Fanatic Review: Thigmotactic
“Thigmotactic” takes another path in Negativland’s many twists and turns throughout the musical wilderness, by going deep into song making territory with a project created mostly by one member of the group.
Moving in a very different direction than other recent Negativland releases, and with a decidedly surreal bent, “Thigmotactic” is the first entirely song-based project to emerge from the minds of Negativland. These eccentric toe-tapping electronic folk-pop noise songs are strung together to form a continuous and cohesive listening experience, with themes emerging around meat, feet, pants, milk, cows, trucks, Herb Alpert, Richard Nixon, and even love.
“Thigmotactic” continues in Negativland’s decades long collage and cut-up tradition, but while the trademark sound of found audio elements is heard through-out, the cutting up and collage is also in the lyrics, created by combining dream journals, bits of advertisements, found poems, automatic writings, stream of consciousness, old National Geographic articles, and more.
The fifteen songs and two instrumentals were written, composed and performed by Negativland’s Mark Hosler, with contributions from the rest of the group, and with well-known San Francisco noisemaker Thomas Dimuzio contributing lots of rather unexpectedly normal sounding instruments, arrangements and production.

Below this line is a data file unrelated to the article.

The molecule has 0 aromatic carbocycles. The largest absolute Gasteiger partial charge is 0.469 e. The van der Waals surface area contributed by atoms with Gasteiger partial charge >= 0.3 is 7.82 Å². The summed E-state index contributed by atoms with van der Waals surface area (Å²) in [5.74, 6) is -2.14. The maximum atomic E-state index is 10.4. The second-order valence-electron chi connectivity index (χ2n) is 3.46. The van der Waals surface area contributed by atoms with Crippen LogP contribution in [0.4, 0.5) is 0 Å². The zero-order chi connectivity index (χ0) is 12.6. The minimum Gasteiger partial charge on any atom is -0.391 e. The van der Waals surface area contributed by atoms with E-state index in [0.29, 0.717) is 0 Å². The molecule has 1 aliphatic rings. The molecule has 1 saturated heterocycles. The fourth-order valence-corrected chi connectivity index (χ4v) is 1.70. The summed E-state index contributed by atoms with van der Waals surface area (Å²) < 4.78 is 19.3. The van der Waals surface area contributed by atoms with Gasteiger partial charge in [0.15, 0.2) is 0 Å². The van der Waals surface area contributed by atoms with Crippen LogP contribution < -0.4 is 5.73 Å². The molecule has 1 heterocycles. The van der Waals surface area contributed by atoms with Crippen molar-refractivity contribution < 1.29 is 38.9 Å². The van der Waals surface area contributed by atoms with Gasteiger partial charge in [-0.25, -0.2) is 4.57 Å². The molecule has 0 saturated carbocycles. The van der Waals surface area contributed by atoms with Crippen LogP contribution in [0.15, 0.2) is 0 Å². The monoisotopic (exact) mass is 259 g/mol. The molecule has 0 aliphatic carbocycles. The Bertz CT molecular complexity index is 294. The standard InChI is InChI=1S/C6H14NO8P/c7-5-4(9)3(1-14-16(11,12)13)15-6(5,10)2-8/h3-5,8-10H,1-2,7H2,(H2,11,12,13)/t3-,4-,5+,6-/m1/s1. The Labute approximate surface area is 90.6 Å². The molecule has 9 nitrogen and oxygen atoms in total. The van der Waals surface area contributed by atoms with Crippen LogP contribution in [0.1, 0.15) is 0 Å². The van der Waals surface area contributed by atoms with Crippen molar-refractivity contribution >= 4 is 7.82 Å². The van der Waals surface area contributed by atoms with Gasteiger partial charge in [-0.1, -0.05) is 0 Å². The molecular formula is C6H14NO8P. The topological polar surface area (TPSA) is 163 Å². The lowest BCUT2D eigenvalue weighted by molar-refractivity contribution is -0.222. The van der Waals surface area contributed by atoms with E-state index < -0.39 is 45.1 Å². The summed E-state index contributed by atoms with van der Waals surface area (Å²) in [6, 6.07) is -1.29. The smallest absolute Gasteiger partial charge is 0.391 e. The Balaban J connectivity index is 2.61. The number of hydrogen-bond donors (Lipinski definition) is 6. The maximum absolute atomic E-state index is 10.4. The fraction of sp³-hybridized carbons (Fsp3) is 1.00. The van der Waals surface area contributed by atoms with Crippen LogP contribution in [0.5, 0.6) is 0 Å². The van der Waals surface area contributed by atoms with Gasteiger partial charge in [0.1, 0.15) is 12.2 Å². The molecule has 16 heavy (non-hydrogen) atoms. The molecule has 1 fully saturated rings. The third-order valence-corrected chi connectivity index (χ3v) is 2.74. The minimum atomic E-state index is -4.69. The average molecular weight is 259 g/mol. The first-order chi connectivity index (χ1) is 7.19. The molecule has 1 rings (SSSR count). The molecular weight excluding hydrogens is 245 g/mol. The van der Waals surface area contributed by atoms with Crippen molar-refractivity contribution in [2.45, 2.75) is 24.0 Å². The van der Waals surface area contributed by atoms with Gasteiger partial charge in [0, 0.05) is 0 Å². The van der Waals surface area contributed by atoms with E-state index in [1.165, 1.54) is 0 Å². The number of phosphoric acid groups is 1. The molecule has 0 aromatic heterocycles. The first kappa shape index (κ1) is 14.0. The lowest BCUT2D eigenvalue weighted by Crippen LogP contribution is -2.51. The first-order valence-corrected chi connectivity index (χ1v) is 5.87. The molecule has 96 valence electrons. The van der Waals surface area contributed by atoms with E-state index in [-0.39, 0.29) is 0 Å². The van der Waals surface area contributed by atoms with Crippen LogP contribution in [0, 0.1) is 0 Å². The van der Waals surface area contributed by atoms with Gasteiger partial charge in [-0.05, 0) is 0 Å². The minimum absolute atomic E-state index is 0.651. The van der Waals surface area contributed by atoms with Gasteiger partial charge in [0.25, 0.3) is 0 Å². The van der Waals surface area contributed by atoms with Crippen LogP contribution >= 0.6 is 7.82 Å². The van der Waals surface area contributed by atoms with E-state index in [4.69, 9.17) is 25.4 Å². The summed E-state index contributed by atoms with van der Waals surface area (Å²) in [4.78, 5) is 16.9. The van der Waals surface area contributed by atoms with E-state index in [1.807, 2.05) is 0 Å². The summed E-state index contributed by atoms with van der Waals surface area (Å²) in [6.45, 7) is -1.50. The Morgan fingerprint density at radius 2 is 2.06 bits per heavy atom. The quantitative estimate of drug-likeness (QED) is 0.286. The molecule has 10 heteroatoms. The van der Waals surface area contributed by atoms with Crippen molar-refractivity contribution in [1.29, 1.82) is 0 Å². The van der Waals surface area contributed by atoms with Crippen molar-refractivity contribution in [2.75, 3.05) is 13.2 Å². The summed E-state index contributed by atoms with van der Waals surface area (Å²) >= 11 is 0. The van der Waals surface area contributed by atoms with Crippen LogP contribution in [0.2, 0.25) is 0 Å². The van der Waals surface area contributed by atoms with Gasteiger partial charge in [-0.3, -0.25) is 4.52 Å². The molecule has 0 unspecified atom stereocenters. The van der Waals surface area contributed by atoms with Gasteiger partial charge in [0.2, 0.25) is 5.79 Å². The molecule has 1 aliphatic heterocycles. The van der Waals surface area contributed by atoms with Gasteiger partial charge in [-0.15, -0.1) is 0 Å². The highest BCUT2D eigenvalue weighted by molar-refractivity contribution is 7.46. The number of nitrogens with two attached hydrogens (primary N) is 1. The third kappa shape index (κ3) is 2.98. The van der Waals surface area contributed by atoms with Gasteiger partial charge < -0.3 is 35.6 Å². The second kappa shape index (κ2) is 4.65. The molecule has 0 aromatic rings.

The found ethic continues with the artwork that accompanies each track, created from found materials to illustrate each song. Many of these have been shown as part of Negativland’s traveling art show “Negativlandland”, and, in a creative experiment in financing this release, each one-of-a-kind work is for sale via this website. Look under VISUAL ART to find them (art prices coming soon!).
Negativland has always existed as an umbrella under which the group releases collaborative work in many mediums - music, noise, collage, film, design, animation, fine art, books, lectures, essays, sculpture, performance, radio, web sites, etc. - with the term “Negativland Presents” sometimes being used as a way to release work that might be mostly the product of one member’s brain, or uses members outside of the immediate collective. To learn more about Negativland’s unusual history, read their bio.